Is it possible that Siri is a better mother than I am?
Take the other afternoon. Home from school, my oldest didn’t quite make it to the kitchen, where I was working with a friend. He stopped in the living room, I imagined to play on his iPhone peacefully without my prying.
But then he was speaking aloud, and there seemed to be a voice in response.
“Who are you talking to?” I yelled out.
“Siri,” he shouted.
I looked at my friend, there with me at the table, both of us in front of Macs, iPhones handy to answer texts and e-mails and the very occasional call.
“Oh my God, he’s talking to Siri,” I said. “It’s just like that movie…”
I didn’t see “Her,” maybe in part because the concept itself hit way close to home — the ability one might have these days to form a love bond with a disembodied computer-generated persona.
“What’s he saying?” she asked, laughing.
I couldn’t hear, but I could only imagine. The boys often try to test Siri’s patience, to say rude, crude things to her that will make her reprimand them.
“That’s not very nice…” she might say, if they tell her she’s stupid or something far worse. Her programmers are clearly cognizant of the need to protect their technological progeny, like one might actually protect a real person. Siri is firm but patient, and doesn’t really take a lot of s---.
“Siri’s good,” I said. “She doesn’t accept bad manners. It’s a good thing we have her on our side. Maybe she’ll teach them.”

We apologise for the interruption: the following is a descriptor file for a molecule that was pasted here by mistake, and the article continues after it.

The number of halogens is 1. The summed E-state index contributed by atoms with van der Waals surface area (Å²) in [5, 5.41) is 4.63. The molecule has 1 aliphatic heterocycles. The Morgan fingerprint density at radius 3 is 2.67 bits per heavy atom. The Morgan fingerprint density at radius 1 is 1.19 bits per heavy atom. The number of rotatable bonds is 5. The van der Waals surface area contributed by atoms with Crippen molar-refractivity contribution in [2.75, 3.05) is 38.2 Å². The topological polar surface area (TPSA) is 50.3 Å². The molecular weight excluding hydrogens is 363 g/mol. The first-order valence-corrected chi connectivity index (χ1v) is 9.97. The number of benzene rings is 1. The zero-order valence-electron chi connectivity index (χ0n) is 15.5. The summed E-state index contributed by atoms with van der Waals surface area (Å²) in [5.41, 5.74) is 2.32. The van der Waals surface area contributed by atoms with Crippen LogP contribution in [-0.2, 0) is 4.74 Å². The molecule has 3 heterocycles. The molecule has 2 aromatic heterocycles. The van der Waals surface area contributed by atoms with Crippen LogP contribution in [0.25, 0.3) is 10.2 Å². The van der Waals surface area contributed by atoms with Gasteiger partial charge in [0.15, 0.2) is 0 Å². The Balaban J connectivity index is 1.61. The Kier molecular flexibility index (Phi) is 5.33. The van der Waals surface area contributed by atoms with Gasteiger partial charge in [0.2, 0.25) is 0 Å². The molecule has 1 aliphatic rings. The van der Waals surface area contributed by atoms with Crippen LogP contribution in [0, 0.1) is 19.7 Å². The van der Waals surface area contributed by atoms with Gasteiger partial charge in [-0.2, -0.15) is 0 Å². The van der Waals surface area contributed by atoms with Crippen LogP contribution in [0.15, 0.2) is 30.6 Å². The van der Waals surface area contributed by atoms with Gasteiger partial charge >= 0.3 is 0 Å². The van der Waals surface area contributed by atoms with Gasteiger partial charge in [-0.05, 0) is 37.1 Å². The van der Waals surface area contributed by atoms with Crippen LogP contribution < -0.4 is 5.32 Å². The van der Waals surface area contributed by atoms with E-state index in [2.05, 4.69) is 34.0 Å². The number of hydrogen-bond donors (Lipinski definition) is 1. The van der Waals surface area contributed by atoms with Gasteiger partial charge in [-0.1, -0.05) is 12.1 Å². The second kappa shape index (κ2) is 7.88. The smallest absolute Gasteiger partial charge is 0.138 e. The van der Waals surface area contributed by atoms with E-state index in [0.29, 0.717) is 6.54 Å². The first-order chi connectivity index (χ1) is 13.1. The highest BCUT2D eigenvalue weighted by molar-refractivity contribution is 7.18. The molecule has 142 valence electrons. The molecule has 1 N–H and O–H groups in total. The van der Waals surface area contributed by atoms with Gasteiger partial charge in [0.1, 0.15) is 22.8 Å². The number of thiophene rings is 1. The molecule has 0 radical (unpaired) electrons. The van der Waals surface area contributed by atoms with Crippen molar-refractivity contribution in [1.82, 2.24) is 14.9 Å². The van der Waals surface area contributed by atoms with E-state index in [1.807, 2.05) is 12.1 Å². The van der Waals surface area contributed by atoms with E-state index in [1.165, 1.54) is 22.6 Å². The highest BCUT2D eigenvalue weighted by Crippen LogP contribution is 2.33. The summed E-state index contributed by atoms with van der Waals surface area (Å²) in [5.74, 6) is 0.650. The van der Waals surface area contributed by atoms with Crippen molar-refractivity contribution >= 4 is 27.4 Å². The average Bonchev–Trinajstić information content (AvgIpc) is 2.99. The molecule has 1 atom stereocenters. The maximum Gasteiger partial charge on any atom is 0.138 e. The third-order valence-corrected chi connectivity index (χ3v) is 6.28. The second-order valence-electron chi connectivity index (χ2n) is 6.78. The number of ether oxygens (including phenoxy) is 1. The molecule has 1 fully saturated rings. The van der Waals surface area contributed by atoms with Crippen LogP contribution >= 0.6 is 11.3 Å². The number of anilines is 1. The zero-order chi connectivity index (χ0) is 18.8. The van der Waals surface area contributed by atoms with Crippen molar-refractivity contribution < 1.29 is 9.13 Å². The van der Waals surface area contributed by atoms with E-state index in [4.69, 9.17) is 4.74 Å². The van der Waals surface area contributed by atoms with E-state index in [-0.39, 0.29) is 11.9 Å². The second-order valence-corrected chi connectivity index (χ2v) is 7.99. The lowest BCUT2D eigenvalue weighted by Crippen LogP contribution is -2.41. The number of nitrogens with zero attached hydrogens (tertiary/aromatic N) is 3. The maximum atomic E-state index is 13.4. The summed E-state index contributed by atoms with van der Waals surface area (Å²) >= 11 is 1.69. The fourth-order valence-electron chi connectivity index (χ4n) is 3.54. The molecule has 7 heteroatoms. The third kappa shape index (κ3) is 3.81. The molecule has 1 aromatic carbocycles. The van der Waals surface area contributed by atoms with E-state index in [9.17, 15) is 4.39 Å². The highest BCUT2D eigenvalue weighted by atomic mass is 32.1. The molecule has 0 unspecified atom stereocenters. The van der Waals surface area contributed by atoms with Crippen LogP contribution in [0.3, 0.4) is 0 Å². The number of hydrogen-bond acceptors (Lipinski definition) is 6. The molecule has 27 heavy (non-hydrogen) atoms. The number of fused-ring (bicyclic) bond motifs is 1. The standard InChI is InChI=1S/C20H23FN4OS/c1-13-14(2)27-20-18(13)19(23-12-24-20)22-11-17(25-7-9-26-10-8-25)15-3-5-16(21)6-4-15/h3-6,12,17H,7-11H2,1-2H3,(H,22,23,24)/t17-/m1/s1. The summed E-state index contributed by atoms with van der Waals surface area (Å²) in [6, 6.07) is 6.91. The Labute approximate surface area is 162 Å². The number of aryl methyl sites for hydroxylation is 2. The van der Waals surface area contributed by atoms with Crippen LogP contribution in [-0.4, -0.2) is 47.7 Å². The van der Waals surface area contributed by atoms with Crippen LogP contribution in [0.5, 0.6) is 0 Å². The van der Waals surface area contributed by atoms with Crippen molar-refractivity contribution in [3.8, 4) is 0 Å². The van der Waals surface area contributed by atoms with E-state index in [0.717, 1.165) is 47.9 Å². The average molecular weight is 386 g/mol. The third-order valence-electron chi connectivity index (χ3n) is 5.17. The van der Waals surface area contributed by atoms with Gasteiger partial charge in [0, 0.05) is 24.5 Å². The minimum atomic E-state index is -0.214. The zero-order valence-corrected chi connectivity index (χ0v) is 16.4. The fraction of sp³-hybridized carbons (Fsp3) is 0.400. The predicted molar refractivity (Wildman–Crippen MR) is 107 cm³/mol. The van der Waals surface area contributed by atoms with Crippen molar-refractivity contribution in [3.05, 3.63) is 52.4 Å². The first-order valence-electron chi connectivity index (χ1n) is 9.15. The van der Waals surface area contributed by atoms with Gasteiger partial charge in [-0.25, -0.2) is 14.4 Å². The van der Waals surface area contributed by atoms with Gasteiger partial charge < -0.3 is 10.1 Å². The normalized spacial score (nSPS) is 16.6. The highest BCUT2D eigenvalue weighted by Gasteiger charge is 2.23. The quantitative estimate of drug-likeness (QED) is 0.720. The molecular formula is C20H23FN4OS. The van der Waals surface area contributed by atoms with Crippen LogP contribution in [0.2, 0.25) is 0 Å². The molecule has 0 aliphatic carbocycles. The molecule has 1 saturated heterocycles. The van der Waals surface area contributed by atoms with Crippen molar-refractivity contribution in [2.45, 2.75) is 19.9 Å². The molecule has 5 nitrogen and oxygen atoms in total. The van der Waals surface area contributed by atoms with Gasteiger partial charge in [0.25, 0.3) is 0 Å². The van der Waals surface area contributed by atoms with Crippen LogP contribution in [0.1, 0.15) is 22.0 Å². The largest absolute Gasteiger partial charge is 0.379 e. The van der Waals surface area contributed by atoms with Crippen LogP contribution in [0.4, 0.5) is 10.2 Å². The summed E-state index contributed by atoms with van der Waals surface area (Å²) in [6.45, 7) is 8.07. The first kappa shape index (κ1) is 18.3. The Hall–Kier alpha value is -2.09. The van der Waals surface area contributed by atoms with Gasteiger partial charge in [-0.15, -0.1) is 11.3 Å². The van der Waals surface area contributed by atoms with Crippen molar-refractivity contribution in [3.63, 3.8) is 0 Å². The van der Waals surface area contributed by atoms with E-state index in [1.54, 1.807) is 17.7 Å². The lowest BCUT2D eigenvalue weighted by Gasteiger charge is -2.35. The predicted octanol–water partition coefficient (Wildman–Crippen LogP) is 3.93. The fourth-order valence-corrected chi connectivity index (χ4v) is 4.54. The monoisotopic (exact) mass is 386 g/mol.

Excellent. Thanks Apple. Good to have the help.
I suppose this is the purpose of technology, to replicate human actions without the messy unpredictable emotional responses of a real human. It is fairly black-and-white: certain words are unacceptable. Period.
As a real living breathing mom, I sometimes let things slide. I am busy answering e-mails or texts, or I have a column to write, so the not-so-nice things my boys might say, the curses or the cut-downs, might slip by me. Not Siri. No sir. She flatly refuses to put up with certain words.
She corrects them with a “Now, now,” or a “After all I’ve done for you…”
There is a lot I could learn from Siri’s calm consistent demeanor. She never yells. She is informative yet not condescending. She even has a sense of humor.
“Ha ha,” she says. “That’s funny.”
Moving forward, Apple could definitely go places with this technology to help us moms even further. Maybe we could just plug in our “Good Mother” app to respond to all of our children’s difficult life questions with a straight-up, hard-line approach. It is hard to decide whether to let your kids go to the park alone? Let Siri decide. Not sure what time bedtime should be? Siri’s your girl.
The danger, of course, is that Siri doesn’t provide so much in the way of intimacy, the true close bonds that can only exist in three dimensions. This morning, for example, when my son woke up, I went and cuddled with him on the couch. I kissed his cheek and I thought, “Some things can never be replaced with robots.”